Finding the Right Niche Career in Today’s Utilities Sector

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Are you trying to find a job in the utilities industry, but are not quite sure which end of the industry offers the most growth and challenges? Don’t blame yourself.  Finding the right career in today’s utilities industry can be tough. The industry in general is undergoing a massive upheaval. Older workers are retiring at an alarming rate, while at the same time, new areas are emerging and suffering a talent vacuum. 

So where are all the high paying utilities jobs? Employment experts familiar with the utilities industry cite increased competition, conservation, improved equipment and appliances, and more efficient power plants as partially to blame for the dearth in hiring. 

That said, there are bright spots. While not as glamorous as electricity or as sexy as solar, jobs in water and sewage treatment plants are expected to increase by about 46 percent. Admittedly, jobs in this sector, especially in structures and facilities may not appeal to some, but jobs in operations and control can get pretty high tech.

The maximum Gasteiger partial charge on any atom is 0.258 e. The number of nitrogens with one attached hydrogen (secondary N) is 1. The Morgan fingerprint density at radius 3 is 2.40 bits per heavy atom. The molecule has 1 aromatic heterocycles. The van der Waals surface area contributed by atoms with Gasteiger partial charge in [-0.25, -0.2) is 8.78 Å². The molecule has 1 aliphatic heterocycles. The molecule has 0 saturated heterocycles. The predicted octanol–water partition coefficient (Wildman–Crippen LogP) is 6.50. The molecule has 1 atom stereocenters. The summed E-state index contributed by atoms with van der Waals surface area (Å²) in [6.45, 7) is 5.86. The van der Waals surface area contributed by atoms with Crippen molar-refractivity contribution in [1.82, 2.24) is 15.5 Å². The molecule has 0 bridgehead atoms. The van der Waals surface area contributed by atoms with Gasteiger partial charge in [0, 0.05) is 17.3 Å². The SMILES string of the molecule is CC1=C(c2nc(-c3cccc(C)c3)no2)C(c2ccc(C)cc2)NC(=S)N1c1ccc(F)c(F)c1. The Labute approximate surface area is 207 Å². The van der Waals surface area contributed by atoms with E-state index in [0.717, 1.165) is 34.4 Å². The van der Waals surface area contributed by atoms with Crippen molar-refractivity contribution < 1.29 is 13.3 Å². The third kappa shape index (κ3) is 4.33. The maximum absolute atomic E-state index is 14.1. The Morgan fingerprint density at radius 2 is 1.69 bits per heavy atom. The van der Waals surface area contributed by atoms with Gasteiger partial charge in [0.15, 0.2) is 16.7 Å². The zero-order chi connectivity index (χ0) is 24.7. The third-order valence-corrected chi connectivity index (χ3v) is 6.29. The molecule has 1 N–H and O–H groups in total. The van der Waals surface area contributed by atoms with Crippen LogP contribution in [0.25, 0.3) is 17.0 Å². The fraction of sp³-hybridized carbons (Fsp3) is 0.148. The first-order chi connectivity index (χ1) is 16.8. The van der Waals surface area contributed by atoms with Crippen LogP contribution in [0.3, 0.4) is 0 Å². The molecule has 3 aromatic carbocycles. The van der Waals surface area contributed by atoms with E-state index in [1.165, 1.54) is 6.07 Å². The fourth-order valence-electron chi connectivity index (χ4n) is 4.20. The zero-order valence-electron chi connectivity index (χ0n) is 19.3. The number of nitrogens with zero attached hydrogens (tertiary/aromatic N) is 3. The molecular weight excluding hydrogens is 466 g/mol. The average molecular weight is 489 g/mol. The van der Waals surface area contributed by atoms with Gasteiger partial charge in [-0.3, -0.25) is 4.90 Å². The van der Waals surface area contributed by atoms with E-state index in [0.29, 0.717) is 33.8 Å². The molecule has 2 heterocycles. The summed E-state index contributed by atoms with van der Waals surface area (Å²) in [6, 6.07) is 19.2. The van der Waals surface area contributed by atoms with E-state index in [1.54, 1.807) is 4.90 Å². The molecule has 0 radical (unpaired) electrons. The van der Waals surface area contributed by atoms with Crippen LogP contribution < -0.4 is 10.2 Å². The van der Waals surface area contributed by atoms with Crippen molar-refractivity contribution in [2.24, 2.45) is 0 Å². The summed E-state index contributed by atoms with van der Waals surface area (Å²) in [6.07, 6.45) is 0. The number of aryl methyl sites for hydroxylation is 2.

The demand for college grads and experienced professionals in this sector is due to increasingly tougher standards for clean water. So even though jobs in the utility industry have seen a downturn, there are opportunities for eager young grads with a technical background, as well as those with degrees in business, marketing, data analysis and office support functions.
And while certain electricity and solar sectors are downsizing, the Bureau of Labor Statistics predicts that increased energy will reinvigorate such renewable-based power utilities like wind, solar and geothermal energy. If you’re coming out of college with a degree in engineering, computer hardware or software, you may have the skills certain utilities will needed for R&D. These fields are expanding as companies and municipalities struggle to control costs and boost efficiencies. 
Finally, as more gas and electricity utilities find themselves competing for customers, grads with business, marketing and sales degrees, and those with sales skill sets will once again be in demand.
So, yes, jobs in the utility industry won’t be easy to come by. If you have the technical skills and the right degree, you should do well if you persist and keep your options open. But it’s important to note that finding the right niche in this sector will require some “homework.” You’ll have to visit facilities, talk to those in the industry you’re most interested in, and then determine if the career path in the niche you’re evaluating offers the growth and opportunities you need to keep you content. 



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